Wall Street – Still Putting Lipstick on Pigs


The herd mentality of brokerage firm analysts often plays a substantial obstacle to successful investing according to neuroeconomist and behavioral finance presenter Barry Ritholz, CEO of Fusion IQ and author of The Big Picture blog.

It is a human defense mechanism to blend with the crowd. Analysts who go against the herd stand out. If their contrarian opinion turns out to be correct, they are praised. If not, they are easy targets for ridicule, and they are more likely than herd followers to be fired, Ritholz says. Thus, most analysts settle for average rather than take a chance with their own opinions. Maybe it is a recognition on their part that, like hedge fund managers, they only occasionally beat the odds. Or maybe there are other more sinister reasons.

The herd clearly has a “Buy” bias. Earlier this year, not a single one of the S&P 500 index stocks had a consensus sell recommendation. Some stocks had the odd “Sell” recommendations, but most analysts said “Buy.”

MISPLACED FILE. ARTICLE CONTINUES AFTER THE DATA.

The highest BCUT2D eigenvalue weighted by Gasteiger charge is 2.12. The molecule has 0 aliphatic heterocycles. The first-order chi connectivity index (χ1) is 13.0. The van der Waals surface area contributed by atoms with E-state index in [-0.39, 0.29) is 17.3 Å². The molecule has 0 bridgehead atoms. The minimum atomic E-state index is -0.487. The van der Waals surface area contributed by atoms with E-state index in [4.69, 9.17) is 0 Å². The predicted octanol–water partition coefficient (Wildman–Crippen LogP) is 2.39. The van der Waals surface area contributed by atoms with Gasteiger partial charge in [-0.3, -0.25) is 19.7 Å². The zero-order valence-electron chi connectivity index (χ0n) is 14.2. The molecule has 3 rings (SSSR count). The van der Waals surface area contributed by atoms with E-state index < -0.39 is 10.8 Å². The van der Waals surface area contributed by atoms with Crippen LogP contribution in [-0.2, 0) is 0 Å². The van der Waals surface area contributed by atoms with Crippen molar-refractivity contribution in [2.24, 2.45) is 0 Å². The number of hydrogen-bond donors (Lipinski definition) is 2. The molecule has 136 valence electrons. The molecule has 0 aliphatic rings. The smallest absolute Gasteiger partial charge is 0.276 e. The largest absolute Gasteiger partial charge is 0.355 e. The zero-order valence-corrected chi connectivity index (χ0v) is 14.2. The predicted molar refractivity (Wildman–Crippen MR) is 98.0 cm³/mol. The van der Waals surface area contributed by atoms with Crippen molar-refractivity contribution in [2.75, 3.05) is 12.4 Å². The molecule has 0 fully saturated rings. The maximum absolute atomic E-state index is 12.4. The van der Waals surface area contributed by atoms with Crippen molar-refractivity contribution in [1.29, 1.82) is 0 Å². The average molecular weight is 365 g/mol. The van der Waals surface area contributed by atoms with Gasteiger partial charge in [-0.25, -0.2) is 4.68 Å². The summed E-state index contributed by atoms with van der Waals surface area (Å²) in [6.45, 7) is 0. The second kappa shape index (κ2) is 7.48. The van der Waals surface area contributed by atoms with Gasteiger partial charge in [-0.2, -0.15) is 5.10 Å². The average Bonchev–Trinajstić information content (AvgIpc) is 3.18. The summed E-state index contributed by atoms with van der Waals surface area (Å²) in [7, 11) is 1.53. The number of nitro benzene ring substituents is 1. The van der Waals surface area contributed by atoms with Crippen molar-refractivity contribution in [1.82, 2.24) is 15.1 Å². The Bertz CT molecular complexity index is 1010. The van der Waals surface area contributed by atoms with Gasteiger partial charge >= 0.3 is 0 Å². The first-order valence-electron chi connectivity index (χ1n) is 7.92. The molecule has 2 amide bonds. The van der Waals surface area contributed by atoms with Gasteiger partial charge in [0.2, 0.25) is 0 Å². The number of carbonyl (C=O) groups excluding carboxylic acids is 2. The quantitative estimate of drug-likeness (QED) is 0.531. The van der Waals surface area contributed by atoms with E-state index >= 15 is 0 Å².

Why is there a “Buy” bias instead of a “Sell” bias? Ritholz says it is not news that many analysts work for firms that receive big revenue from advising and managing offerings of the companies they rate. Those companies do not like “Sell” ratings placed on them, and if that happens, there is a good chance that the analysts’ firm will lose that business, and the analyst may be fired.

This bias has risen to the level of fraud. In May 2008, Ritholz writes, only 5% of Wall Street recommendations were “Sell.” The infamous “lipstick on a pig” quote dates from this time and is associated with former Merrill Lynch analyst Henry Blodget, who (among others) placed “Buy” ratings on stocks he privately derided. (Blodget was subsequently barred from the securities industry.)

Ritholz concludes: “It looks like there is still lots of lipstick on Wall Street.” Put another way, thanks to Wall Street’s aggressive lobbying and political donations, it is business as usual on Wall Street.

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